14. 14. Considerations:Considerations: ► Healthy pulp (cellular) v Aged pulp (fibrous)Healthy pulp (cellular) v Aged pulp (fibrous) ► As an increasing amount of pulp tissue is involved,As an increasing amount of pulp tissue is involved, the inflammatory process progresses apically, untilthe inflammatory process progresses apically, until it extends out into the periapical tissueit extends out into the periapical tissue → apex becomes sensitive to palpation and percussion. ► Periapical inflammation from non-pulpal causes can exhibit similar symptoms:  Hyperocclusion  Bruxism
  15. 15. Pulpal StatusPulpal Status Vital Nonvital Normal Inflamed Reversibly Inflamed Irreversibly Inflamed Necrotic
  16. 16. Periapical StatusPeriapical Status Normal Inflamed Acute Apical Periodontitis Acute Apical Abscess Chronic Apical Periodontitis
  17. 17. Diagnostic ProcessDiagnostic Process:: systemicsystemic approach using history and clinicalapproach using history and clinical examination.examination. HistoryHistory (more important)(more important)  CCCC  HPIHPI  PMHPMH  PSHPSH  MedsMeds  SHSH Location Onset Timing (frequency, duration) Quality (sharp, dull, throbbing, aching, burning, etc.) Intensity (0-10) Relieves / Aggravates Associated symptoms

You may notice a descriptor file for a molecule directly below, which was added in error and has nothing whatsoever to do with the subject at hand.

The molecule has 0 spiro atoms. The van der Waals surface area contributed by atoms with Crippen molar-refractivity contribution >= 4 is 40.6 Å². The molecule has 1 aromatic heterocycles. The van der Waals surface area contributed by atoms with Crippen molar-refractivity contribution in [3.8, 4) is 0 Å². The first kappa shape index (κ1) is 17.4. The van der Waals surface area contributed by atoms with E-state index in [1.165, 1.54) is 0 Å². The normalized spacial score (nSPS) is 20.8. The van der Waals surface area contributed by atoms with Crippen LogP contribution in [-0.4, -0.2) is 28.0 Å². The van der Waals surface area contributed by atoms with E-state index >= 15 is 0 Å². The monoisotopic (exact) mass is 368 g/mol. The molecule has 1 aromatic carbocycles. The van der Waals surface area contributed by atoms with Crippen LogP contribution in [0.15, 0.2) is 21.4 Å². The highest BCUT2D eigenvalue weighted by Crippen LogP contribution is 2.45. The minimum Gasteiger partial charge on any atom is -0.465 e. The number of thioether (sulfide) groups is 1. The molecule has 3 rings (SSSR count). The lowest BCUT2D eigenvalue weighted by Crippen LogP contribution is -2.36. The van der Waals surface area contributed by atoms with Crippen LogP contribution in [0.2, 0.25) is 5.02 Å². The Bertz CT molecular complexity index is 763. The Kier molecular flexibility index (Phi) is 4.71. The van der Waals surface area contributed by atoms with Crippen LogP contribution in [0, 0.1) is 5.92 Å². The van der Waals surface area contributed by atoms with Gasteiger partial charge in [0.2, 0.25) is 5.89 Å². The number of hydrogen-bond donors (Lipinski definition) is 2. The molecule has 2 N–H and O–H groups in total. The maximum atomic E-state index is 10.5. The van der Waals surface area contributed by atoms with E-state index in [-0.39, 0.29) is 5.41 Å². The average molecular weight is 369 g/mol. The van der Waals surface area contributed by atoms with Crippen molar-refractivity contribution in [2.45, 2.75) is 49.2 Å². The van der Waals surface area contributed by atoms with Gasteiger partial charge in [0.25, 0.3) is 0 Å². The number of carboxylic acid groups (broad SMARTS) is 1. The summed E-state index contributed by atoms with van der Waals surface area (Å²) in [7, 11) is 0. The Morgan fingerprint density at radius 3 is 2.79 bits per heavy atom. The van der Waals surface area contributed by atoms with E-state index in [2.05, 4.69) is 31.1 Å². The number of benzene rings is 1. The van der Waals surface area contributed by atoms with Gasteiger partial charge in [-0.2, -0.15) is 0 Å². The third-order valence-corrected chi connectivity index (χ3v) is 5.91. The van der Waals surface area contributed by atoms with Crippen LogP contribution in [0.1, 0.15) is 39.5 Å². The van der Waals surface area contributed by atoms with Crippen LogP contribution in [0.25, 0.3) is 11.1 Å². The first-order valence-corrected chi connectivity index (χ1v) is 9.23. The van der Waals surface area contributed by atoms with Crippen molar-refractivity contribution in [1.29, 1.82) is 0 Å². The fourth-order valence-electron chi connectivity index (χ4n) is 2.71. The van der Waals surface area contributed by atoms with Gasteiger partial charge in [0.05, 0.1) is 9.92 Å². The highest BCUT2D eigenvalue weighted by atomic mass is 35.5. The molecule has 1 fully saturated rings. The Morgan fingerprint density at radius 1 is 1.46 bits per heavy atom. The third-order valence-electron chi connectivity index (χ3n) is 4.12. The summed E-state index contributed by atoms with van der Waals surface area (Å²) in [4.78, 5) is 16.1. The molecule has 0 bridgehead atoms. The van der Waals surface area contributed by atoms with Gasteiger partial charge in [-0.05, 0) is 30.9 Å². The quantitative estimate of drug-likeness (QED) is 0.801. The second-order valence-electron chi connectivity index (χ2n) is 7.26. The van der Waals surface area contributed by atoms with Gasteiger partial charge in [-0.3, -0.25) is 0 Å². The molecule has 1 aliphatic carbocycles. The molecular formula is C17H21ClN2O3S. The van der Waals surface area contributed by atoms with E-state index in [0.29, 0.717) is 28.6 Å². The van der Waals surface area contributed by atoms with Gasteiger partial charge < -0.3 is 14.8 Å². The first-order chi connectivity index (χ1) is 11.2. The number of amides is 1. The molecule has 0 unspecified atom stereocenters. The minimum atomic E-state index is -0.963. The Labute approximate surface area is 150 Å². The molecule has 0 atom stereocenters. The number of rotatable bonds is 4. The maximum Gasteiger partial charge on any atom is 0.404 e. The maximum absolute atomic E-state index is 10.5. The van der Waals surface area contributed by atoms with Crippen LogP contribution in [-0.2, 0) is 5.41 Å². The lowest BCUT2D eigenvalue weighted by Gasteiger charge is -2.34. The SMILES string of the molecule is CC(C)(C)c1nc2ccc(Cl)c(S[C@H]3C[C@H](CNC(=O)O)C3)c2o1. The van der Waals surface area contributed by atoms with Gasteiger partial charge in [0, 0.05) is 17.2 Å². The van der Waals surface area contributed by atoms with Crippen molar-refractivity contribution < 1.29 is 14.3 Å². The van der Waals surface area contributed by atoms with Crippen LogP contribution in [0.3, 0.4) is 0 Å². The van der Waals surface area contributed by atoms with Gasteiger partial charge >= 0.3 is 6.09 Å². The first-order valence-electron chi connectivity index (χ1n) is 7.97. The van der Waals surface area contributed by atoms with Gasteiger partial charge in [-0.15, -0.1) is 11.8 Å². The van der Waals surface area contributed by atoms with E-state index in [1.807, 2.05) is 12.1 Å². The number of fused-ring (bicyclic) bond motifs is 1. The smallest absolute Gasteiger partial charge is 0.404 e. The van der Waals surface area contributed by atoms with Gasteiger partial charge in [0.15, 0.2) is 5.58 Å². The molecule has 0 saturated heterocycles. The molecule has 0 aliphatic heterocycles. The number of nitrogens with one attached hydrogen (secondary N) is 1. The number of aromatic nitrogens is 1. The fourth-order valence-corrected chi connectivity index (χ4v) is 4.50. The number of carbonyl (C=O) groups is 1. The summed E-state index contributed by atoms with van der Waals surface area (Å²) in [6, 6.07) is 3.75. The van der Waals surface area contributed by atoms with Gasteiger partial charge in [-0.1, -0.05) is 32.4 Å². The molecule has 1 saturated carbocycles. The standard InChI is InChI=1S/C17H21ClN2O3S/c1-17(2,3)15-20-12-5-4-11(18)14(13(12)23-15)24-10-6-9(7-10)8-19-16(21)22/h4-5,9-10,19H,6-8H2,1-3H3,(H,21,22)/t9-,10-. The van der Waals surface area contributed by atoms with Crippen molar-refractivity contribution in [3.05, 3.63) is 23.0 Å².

18. 18. Clinical Examination:Clinical Examination: confirms theconfirms the history and identifies the true source of pain.history and identifies the true source of pain. ►Visual InspectionVisual Inspection – pain source is usually– pain source is usually evident. Gutta percha / fistulous tract.evident. Gutta percha / fistulous tract. ►PalpationPalpation – sensitivity over apex of tooth– sensitivity over apex of tooth suggests periapical inflammation. Firm orsuggests periapical inflammation. Firm or fluctuant swelling consistent with abscess.fluctuant swelling consistent with abscess. ►PercussionPercussion – pain/sensitivity consistent with– pain/sensitivity consistent with periapical inflammation. Percussion of eachperiapical inflammation. Percussion of each cusp helps locate incomplete fracture.cusp helps locate incomplete fracture.